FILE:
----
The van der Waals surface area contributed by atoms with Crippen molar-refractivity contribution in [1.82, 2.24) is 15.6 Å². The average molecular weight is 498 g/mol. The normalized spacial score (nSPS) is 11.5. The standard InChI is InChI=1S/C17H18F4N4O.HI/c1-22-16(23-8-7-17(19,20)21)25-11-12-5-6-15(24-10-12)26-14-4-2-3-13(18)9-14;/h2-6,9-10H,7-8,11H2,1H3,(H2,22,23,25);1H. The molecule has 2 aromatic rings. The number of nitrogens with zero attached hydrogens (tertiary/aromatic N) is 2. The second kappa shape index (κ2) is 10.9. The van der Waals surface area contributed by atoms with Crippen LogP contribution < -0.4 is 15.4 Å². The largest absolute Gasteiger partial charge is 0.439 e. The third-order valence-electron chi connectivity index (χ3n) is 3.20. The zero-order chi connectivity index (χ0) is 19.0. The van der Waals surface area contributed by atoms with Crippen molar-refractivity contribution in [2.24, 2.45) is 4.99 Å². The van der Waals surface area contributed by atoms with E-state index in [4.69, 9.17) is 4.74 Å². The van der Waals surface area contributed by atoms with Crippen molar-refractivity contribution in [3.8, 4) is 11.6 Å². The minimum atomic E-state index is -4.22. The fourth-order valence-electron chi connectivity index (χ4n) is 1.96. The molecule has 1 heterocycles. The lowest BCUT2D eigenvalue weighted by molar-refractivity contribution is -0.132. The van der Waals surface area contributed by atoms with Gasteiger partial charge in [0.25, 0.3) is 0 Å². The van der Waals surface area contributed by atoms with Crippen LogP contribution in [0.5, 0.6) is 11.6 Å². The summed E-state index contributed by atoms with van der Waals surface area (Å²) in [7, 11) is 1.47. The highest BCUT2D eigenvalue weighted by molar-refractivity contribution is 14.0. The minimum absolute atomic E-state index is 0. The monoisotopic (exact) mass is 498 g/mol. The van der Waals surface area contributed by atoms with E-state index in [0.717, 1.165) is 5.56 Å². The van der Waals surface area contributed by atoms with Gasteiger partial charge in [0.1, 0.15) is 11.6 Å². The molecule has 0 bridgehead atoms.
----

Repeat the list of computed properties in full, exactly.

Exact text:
The van der Waals surface area contributed by atoms with Crippen molar-refractivity contribution in [1.82, 2.24) is 15.6 Å². The average molecular weight is 498 g/mol. The normalized spacial score (nSPS) is 11.5. The standard InChI is InChI=1S/C17H18F4N4O.HI/c1-22-16(23-8-7-17(19,20)21)25-11-12-5-6-15(24-10-12)26-14-4-2-3-13(18)9-14;/h2-6,9-10H,7-8,11H2,1H3,(H2,22,23,25);1H. The molecule has 2 aromatic rings. The number of nitrogens with zero attached hydrogens (tertiary/aromatic N) is 2. The second kappa shape index (κ2) is 10.9. The van der Waals surface area contributed by atoms with Crippen LogP contribution < -0.4 is 15.4 Å². The largest absolute Gasteiger partial charge is 0.439 e. The third-order valence-electron chi connectivity index (χ3n) is 3.20. The zero-order chi connectivity index (χ0) is 19.0. The van der Waals surface area contributed by atoms with Crippen molar-refractivity contribution in [2.24, 2.45) is 4.99 Å². The van der Waals surface area contributed by atoms with E-state index in [4.69, 9.17) is 4.74 Å². The van der Waals surface area contributed by atoms with Crippen molar-refractivity contribution in [3.8, 4) is 11.6 Å². The minimum atomic E-state index is -4.22. The fourth-order valence-electron chi connectivity index (χ4n) is 1.96. The molecule has 1 heterocycles. The lowest BCUT2D eigenvalue weighted by molar-refractivity contribution is -0.132. The van der Waals surface area contributed by atoms with Gasteiger partial charge in [0.25, 0.3) is 0 Å². The van der Waals surface area contributed by atoms with Crippen LogP contribution in [0.5, 0.6) is 11.6 Å². The summed E-state index contributed by atoms with van der Waals surface area (Å²) in [7, 11) is 1.47. The highest BCUT2D eigenvalue weighted by molar-refractivity contribution is 14.0. The minimum absolute atomic E-state index is 0. The monoisotopic (exact) mass is 498 g/mol. The van der Waals surface area contributed by atoms with E-state index in [0.717, 1.165) is 5.56 Å². The van der Waals surface area contributed by atoms with Gasteiger partial charge in [0.1, 0.15) is 11.6 Å². The molecule has 0 bridgehead atoms.